Wisdom teeth removal
Wisdom teeth can be immense trouble and cause a great deal of pain when erupting. It is really important to keep up with regular dental check-ups, so your dentist can keep an eye on your wisdom teeth, or third molars, and ensure they aren’t causing any problems.
Wisdom teeth can require treatment in children as young as 12 and, if they aren’t dealt with or removed, these teeth continue to cause problems but with increased frequency, especially after the age of 30.
Wisdom teeth need to be removed before they have a fully developed root structure, so they do not cause infection, crowding or cyst formation.
When looking at cyst formation, we are talking about fluid-filled “balloons” that are inside the jaw bone and develop because of impacted teeth. These cysts will eventually destroy adjacent jaw bone and occasionally teeth if they are left untreated and allowed to expand. This is a form of non-infectious disease that must be treated by removal of wisdom teeth in your teenage years. Although extremely rare, if you leave wisdom teeth untreated and delay their removal, there is also a possibility of developing tumours in the region.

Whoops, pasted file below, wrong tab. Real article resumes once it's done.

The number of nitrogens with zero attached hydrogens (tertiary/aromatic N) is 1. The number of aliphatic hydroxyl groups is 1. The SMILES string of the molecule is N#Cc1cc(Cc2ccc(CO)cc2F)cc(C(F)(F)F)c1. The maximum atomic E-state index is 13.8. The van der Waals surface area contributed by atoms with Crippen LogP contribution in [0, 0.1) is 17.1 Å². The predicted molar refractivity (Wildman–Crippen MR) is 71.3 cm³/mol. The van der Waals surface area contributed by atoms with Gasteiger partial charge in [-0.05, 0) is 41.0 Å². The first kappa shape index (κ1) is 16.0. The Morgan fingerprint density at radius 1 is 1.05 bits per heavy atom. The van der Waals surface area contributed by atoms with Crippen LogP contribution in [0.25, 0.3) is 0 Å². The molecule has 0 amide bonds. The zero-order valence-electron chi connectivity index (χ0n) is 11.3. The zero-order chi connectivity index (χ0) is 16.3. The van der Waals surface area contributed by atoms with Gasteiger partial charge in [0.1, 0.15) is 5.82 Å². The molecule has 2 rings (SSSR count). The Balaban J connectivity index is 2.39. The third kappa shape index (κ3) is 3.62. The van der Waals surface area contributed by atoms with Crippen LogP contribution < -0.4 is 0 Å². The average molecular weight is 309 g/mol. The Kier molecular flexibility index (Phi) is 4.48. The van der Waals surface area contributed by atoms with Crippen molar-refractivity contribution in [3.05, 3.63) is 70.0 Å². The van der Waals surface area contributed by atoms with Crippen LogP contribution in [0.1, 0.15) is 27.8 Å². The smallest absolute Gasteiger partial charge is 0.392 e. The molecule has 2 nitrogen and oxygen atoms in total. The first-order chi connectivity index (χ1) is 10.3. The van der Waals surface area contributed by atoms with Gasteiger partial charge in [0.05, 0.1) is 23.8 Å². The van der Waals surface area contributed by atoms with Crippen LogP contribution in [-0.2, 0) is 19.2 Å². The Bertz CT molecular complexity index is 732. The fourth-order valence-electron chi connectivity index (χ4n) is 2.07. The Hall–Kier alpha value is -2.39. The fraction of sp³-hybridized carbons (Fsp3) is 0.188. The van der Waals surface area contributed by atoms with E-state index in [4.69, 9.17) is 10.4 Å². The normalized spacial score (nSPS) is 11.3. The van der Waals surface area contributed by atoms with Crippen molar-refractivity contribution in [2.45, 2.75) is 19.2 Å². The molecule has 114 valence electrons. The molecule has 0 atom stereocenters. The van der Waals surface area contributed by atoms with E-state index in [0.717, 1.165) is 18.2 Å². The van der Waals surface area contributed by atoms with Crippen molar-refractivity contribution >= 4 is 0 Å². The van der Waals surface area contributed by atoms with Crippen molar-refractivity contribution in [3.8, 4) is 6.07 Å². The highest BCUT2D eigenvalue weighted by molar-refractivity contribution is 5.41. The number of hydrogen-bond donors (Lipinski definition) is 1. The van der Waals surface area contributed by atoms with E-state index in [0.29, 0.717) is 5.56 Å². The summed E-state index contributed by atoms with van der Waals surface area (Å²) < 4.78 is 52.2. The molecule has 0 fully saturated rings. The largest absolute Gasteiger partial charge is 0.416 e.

A number of factors can lead to the crowding of teeth, especially after braces and in early adulthood. Impacted wisdom teeth may be a contributing factor to crowding and can be seen more easily in some patients front teeth. Unfortunately, it is more likely to be seen if you’ve previously had braces. You may even find that you’re biting your cheek a lot and this is due to crowded wisdom teeth grating against the cheek. It is extremely important to get your teeth checked regularly, as removing wisdom teeth is important so we can prevent long term damaged to your teeth or gums and even your jawbone.
Last, but definitely not least, the most common form of ailment to do with wisdom teeth eruptions is localised gum infection, or pericoronitis. As with most other wisdom teeth issues, lack of space and an inability to completely erupt, can cause the gum tissue surrounding the tooth to become irritated or infected. This in turn can lead to recurring pain or swelling.
To determine if your wisdom teeth have to be removed, your dentist will perform some x-rays. It may turn out that you only require some teeth removed or all of them. Depending on the severity or complexity of your wisdom tooth situation you may have your extraction performed in the dentist chair using a local anaesthetic. Or if the situation requires it, the surgery may involve the operating theatre and being under a general anaesthetic.
So, look out of infections, ulcers, frequent cheek biting or pain, crowded teeth and painful or swollen gums – as these could all point to complications arising from wisdom tooth eruption and may require immediate action. If you do require surgery or wisdom teeth removal, your dentist can guide you through all the steps and find the best solution for you and your teeth!